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President Trump using auto tariffs as a “threat” to draw concessions from trading partners

While U.S. President Donald Trump shows little hesitation to prolong the U.S. trade with China, he is interested in reaping results that can appeal to his American supporters in trade talks with other countries. His aim is to use the imposition of auto tariffs as a “threat” to draw concessions from Japan, the European Union and Mexico, which run trade surpluses with the U.S., such as making them lower their tariffs and import more U.S. products.

 

President Trump is playing up his feats that he achieved in a deal with the EU, which agreed in July with the U.S. to launch talks on the lowering of tariffs on industrial products. At a rally held in West Virginia on Aug. 21, he talked to his supporters about a U.S. trade deficit of 150 billion dollars against the EU and proudly noted that “the situation changed dramatically when I signed.” He stressed that his tactic of telling [the EU] that the U.S. would impose auto tariffs proved effective.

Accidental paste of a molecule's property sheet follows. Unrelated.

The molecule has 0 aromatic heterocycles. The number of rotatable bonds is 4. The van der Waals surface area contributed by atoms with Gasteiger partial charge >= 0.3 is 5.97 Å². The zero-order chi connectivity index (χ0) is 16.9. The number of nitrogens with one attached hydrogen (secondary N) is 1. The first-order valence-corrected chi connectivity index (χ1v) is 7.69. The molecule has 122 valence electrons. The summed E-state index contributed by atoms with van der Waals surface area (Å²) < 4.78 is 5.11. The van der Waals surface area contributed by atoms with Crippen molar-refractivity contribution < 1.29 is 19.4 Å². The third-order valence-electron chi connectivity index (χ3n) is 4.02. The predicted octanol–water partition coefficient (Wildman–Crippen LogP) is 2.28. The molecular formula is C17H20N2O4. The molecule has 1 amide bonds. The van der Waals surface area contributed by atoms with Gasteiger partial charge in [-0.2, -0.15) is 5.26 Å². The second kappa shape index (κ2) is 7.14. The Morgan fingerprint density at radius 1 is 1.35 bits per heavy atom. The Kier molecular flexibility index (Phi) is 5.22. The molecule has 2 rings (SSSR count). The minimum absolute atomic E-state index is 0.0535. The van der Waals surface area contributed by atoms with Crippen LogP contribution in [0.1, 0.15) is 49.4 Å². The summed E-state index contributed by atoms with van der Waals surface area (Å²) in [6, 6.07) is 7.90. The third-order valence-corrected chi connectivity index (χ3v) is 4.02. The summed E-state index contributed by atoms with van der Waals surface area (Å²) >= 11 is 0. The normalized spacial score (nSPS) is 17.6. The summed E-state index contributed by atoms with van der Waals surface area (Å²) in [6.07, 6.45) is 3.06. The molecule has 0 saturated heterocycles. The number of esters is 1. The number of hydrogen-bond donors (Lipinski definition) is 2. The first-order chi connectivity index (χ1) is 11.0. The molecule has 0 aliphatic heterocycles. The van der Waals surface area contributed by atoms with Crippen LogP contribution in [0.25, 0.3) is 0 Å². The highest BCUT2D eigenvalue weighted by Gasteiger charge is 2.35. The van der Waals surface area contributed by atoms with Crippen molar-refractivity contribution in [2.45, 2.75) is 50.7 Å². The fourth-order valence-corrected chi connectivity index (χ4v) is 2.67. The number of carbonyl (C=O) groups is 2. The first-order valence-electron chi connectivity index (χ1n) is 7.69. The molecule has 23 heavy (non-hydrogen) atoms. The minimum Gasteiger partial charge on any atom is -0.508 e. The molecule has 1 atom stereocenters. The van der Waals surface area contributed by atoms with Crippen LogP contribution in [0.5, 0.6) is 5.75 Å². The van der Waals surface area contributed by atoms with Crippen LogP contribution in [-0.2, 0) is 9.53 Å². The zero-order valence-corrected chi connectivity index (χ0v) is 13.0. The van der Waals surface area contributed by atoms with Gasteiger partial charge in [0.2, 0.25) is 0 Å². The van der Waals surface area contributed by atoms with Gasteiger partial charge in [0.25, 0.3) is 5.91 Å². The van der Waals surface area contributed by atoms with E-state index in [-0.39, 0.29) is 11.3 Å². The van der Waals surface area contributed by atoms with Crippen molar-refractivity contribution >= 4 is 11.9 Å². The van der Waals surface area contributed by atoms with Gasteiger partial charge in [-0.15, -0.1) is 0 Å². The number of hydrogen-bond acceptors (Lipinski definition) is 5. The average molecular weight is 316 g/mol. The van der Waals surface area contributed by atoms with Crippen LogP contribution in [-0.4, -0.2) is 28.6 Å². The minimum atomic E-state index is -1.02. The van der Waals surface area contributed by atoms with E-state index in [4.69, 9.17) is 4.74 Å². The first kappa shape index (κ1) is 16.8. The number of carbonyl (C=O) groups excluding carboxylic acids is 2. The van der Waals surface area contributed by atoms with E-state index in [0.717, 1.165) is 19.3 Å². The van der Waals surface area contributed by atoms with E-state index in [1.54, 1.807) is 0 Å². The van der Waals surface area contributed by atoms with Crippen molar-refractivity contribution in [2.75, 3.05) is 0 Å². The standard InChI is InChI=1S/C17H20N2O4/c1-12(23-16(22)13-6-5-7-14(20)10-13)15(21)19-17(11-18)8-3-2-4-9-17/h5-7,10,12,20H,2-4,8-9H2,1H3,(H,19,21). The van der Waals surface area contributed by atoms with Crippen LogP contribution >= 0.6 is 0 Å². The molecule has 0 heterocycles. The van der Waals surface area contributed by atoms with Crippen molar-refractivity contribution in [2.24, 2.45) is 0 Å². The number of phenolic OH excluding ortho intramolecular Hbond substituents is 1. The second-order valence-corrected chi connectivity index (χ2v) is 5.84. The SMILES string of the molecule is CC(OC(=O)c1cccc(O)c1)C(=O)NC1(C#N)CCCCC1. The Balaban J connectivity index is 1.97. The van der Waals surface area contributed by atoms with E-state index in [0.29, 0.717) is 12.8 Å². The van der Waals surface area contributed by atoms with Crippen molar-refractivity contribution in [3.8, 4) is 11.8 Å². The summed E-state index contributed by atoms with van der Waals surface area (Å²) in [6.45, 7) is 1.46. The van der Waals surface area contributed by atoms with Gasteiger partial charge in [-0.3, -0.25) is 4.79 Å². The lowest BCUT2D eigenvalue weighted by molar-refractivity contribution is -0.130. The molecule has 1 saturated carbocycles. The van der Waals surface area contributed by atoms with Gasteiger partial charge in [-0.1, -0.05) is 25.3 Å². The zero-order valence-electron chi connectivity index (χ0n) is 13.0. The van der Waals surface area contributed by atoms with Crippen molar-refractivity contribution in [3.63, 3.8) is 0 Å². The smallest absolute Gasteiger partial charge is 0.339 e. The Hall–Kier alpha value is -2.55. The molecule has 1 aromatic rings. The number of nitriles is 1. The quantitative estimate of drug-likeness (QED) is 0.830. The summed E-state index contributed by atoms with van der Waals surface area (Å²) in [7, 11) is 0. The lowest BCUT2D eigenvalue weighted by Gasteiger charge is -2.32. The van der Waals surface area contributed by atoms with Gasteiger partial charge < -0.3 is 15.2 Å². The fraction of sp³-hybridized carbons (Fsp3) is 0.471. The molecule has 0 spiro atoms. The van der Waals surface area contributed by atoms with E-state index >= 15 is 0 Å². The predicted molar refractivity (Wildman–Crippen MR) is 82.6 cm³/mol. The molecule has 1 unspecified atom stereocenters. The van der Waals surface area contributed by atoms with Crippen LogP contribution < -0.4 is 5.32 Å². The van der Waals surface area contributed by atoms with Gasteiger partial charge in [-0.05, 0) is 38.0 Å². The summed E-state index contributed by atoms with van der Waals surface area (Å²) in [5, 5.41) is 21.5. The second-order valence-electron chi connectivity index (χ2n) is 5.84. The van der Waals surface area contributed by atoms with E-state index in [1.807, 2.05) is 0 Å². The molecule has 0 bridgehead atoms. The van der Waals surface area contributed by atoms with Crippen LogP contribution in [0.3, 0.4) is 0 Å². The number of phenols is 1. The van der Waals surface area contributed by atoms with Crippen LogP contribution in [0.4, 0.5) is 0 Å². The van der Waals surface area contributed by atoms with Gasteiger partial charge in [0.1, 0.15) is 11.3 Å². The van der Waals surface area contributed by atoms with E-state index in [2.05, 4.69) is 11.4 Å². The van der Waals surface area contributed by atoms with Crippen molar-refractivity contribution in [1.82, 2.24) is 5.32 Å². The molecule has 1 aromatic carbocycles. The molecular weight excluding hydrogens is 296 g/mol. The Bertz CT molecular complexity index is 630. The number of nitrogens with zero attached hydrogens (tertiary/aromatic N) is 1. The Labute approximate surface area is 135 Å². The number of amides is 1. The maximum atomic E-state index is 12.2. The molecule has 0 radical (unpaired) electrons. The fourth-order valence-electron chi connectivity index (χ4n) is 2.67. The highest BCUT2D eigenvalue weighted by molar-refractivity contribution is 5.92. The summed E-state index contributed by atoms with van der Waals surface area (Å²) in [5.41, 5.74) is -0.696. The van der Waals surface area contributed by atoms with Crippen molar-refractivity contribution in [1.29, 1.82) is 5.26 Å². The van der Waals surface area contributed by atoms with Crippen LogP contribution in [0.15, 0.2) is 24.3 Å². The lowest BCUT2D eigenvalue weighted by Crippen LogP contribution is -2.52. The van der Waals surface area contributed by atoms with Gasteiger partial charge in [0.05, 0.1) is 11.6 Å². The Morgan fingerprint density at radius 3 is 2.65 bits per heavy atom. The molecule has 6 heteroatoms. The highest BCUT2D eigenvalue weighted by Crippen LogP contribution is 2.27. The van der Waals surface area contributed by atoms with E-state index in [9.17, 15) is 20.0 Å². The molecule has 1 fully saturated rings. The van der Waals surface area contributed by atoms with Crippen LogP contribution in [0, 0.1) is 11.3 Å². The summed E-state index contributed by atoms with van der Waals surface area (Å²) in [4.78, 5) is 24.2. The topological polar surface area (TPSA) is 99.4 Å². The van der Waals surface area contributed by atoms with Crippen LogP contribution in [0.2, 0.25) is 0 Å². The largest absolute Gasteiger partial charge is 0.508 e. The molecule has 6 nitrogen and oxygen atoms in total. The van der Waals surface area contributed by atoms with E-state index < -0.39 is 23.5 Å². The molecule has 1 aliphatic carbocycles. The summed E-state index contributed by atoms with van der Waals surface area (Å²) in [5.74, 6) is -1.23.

Before the U.S. Congress holds midterm elections in November, he hopes to win second results from the renegotiation of the North American Free Trade Agreement. The U.S. is currently holding ministerial talks with Mexico and looking to reach a bilateral agreement. An advisor to the Canadian delegation to the NAFTA talks also notes that “we must make concessions to some extent to avoid an auto tariff.”

 

In talks with Japan, the U.S. focuses on a ministerial session on trade and a Japan-U.S. summit, which are expected to be held in September. President Trump has been showing his discontent toward Japan’s trade barriers in the auto and agricultural sectors. It appears that he may use the imposition of auto tariffs as a tool to draw concessions from Japan to some extent.

 

President Trump is making allusions that he will not impose auto tariffs on countries and regions that agreed to make concessions. But there is a risk that he may break his promise and impose tariffs.

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